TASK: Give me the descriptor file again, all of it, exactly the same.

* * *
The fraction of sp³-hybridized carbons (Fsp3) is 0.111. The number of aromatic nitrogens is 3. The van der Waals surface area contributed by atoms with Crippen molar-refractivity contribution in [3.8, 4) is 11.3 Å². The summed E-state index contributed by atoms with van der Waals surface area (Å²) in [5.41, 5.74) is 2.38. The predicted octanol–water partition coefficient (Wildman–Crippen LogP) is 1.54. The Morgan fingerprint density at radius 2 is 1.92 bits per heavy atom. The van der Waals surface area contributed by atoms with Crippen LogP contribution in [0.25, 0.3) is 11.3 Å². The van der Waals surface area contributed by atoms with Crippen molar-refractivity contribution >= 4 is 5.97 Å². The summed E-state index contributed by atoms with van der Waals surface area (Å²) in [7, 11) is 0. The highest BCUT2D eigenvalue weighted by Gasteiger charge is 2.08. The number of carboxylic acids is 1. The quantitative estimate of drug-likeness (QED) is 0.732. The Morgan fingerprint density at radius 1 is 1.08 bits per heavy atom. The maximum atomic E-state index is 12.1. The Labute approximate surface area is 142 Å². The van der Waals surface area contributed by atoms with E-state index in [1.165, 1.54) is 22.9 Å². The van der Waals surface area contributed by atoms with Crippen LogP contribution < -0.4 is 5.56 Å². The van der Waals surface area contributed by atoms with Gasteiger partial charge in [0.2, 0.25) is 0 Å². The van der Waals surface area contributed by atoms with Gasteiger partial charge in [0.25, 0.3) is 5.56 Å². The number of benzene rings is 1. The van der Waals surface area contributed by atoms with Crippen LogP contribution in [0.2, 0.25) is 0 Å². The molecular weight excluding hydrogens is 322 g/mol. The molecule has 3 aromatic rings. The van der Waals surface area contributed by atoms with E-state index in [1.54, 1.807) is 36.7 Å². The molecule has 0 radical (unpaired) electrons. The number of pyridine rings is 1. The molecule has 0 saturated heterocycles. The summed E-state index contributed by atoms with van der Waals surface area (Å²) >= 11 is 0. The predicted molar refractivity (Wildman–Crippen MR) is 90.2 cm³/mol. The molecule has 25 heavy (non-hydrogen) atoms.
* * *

The fraction of sp³-hybridized carbons (Fsp3) is 0.111. The number of aromatic nitrogens is 3. The van der Waals surface area contributed by atoms with Crippen molar-refractivity contribution in [3.8, 4) is 11.3 Å². The summed E-state index contributed by atoms with van der Waals surface area (Å²) in [5.41, 5.74) is 2.38. The predicted octanol–water partition coefficient (Wildman–Crippen LogP) is 1.54. The Morgan fingerprint density at radius 2 is 1.92 bits per heavy atom. The van der Waals surface area contributed by atoms with Crippen LogP contribution in [0.25, 0.3) is 11.3 Å². The van der Waals surface area contributed by atoms with Crippen molar-refractivity contribution >= 4 is 5.97 Å². The summed E-state index contributed by atoms with van der Waals surface area (Å²) in [7, 11) is 0. The highest BCUT2D eigenvalue weighted by Gasteiger charge is 2.08. The number of carboxylic acids is 1. The quantitative estimate of drug-likeness (QED) is 0.732. The Morgan fingerprint density at radius 1 is 1.08 bits per heavy atom. The maximum atomic E-state index is 12.1. The Labute approximate surface area is 142 Å². The van der Waals surface area contributed by atoms with E-state index in [1.165, 1.54) is 22.9 Å². The van der Waals surface area contributed by atoms with Crippen LogP contribution < -0.4 is 5.56 Å². The van der Waals surface area contributed by atoms with Gasteiger partial charge in [0.2, 0.25) is 0 Å². The van der Waals surface area contributed by atoms with Gasteiger partial charge in [0.25, 0.3) is 5.56 Å². The number of benzene rings is 1. The van der Waals surface area contributed by atoms with Crippen LogP contribution in [0.2, 0.25) is 0 Å². The molecular weight excluding hydrogens is 322 g/mol. The molecule has 3 aromatic rings. The van der Waals surface area contributed by atoms with E-state index in [1.54, 1.807) is 36.7 Å². The molecule has 0 radical (unpaired) electrons. The number of pyridine rings is 1. The molecule has 0 saturated heterocycles. The summed E-state index contributed by atoms with van der Waals surface area (Å²) >= 11 is 0. The predicted molar refractivity (Wildman–Crippen MR) is 90.2 cm³/mol. The molecule has 25 heavy (non-hydrogen) atoms.